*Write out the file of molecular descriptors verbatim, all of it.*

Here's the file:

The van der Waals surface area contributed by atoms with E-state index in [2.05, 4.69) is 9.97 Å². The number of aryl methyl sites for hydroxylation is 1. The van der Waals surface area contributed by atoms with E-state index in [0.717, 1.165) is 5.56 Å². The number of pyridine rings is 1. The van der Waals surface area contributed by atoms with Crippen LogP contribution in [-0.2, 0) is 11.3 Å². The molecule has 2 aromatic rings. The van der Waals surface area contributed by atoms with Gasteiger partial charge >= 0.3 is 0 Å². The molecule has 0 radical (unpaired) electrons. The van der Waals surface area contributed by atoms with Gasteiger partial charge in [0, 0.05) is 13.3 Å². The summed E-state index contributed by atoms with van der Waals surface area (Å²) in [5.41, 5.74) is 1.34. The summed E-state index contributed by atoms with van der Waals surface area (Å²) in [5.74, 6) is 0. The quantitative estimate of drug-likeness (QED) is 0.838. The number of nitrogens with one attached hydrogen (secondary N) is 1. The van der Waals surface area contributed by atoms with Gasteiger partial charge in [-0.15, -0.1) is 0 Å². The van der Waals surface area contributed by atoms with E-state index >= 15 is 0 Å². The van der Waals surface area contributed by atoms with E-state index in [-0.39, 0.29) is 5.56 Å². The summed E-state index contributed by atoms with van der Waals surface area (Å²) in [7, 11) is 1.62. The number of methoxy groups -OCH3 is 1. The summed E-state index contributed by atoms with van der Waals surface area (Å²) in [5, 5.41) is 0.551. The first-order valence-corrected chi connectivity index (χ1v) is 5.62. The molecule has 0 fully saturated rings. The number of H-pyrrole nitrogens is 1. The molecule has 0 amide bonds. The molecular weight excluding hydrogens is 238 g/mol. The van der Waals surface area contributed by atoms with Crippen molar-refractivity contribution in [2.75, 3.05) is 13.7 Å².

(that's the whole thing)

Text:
The van der Waals surface area contributed by atoms with E-state index in [2.05, 4.69) is 9.97 Å². The number of aryl methyl sites for hydroxylation is 1. The van der Waals surface area contributed by atoms with E-state index in [0.717, 1.165) is 5.56 Å². The number of pyridine rings is 1. The van der Waals surface area contributed by atoms with Crippen LogP contribution in [-0.2, 0) is 11.3 Å². The molecule has 2 aromatic rings. The van der Waals surface area contributed by atoms with Gasteiger partial charge >= 0.3 is 0 Å². The molecule has 0 radical (unpaired) electrons. The van der Waals surface area contributed by atoms with Gasteiger partial charge in [0, 0.05) is 13.3 Å². The summed E-state index contributed by atoms with van der Waals surface area (Å²) in [5.41, 5.74) is 1.34. The summed E-state index contributed by atoms with van der Waals surface area (Å²) in [5.74, 6) is 0. The quantitative estimate of drug-likeness (QED) is 0.838. The number of nitrogens with one attached hydrogen (secondary N) is 1. The van der Waals surface area contributed by atoms with Gasteiger partial charge in [-0.15, -0.1) is 0 Å². The van der Waals surface area contributed by atoms with E-state index >= 15 is 0 Å². The van der Waals surface area contributed by atoms with E-state index in [-0.39, 0.29) is 5.56 Å². The summed E-state index contributed by atoms with van der Waals surface area (Å²) in [7, 11) is 1.62. The number of methoxy groups -OCH3 is 1. The summed E-state index contributed by atoms with van der Waals surface area (Å²) in [5, 5.41) is 0.551. The first-order valence-corrected chi connectivity index (χ1v) is 5.62. The molecule has 0 fully saturated rings. The number of H-pyrrole nitrogens is 1. The molecule has 0 amide bonds. The molecular weight excluding hydrogens is 238 g/mol. The van der Waals surface area contributed by atoms with Crippen molar-refractivity contribution in [2.75, 3.05) is 13.7 Å².